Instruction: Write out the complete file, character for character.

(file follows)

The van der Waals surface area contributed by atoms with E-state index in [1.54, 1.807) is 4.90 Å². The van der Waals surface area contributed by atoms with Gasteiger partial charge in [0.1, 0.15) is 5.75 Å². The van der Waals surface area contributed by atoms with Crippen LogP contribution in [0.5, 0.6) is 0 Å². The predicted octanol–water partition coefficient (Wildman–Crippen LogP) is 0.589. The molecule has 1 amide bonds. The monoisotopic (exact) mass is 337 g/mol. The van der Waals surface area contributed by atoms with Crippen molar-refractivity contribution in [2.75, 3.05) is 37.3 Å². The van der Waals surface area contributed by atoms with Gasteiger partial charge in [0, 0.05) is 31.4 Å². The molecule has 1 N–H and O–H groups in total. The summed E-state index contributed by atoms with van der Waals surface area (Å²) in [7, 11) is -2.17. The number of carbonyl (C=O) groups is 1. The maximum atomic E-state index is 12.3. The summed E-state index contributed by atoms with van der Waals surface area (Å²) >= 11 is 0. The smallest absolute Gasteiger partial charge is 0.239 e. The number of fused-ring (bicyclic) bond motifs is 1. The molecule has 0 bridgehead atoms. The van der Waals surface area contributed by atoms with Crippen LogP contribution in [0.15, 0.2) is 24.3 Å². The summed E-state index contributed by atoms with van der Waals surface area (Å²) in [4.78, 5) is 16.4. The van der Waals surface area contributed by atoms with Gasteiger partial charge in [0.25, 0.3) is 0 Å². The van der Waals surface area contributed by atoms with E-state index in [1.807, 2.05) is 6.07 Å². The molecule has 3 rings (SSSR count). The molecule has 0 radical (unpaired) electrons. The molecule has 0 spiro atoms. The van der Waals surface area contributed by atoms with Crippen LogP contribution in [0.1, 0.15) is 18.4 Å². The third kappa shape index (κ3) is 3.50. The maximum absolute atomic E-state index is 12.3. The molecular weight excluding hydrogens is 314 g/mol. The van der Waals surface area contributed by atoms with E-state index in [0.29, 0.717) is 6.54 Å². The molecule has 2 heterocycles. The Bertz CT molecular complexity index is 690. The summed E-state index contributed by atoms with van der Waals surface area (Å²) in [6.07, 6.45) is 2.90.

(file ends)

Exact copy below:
The van der Waals surface area contributed by atoms with E-state index in [1.54, 1.807) is 4.90 Å². The van der Waals surface area contributed by atoms with Gasteiger partial charge in [0.1, 0.15) is 5.75 Å². The van der Waals surface area contributed by atoms with Crippen LogP contribution in [0.5, 0.6) is 0 Å². The predicted octanol–water partition coefficient (Wildman–Crippen LogP) is 0.589. The molecule has 1 amide bonds. The monoisotopic (exact) mass is 337 g/mol. The van der Waals surface area contributed by atoms with Crippen molar-refractivity contribution in [2.75, 3.05) is 37.3 Å². The van der Waals surface area contributed by atoms with Gasteiger partial charge in [0, 0.05) is 31.4 Å². The molecule has 1 N–H and O–H groups in total. The summed E-state index contributed by atoms with van der Waals surface area (Å²) in [7, 11) is -2.17. The number of carbonyl (C=O) groups is 1. The maximum atomic E-state index is 12.3. The summed E-state index contributed by atoms with van der Waals surface area (Å²) >= 11 is 0. The smallest absolute Gasteiger partial charge is 0.239 e. The number of fused-ring (bicyclic) bond motifs is 1. The molecule has 0 bridgehead atoms. The van der Waals surface area contributed by atoms with Crippen LogP contribution in [0.15, 0.2) is 24.3 Å². The summed E-state index contributed by atoms with van der Waals surface area (Å²) in [4.78, 5) is 16.4. The van der Waals surface area contributed by atoms with Gasteiger partial charge in [0.25, 0.3) is 0 Å². The van der Waals surface area contributed by atoms with E-state index in [1.807, 2.05) is 6.07 Å². The molecule has 3 rings (SSSR count). The molecule has 0 radical (unpaired) electrons. The molecule has 0 spiro atoms. The van der Waals surface area contributed by atoms with Crippen LogP contribution in [0.1, 0.15) is 18.4 Å². The third kappa shape index (κ3) is 3.50. The maximum absolute atomic E-state index is 12.3. The molecular weight excluding hydrogens is 314 g/mol. The van der Waals surface area contributed by atoms with E-state index in [0.29, 0.717) is 6.54 Å². The molecule has 2 heterocycles. The Bertz CT molecular complexity index is 690. The summed E-state index contributed by atoms with van der Waals surface area (Å²) in [6.07, 6.45) is 2.90.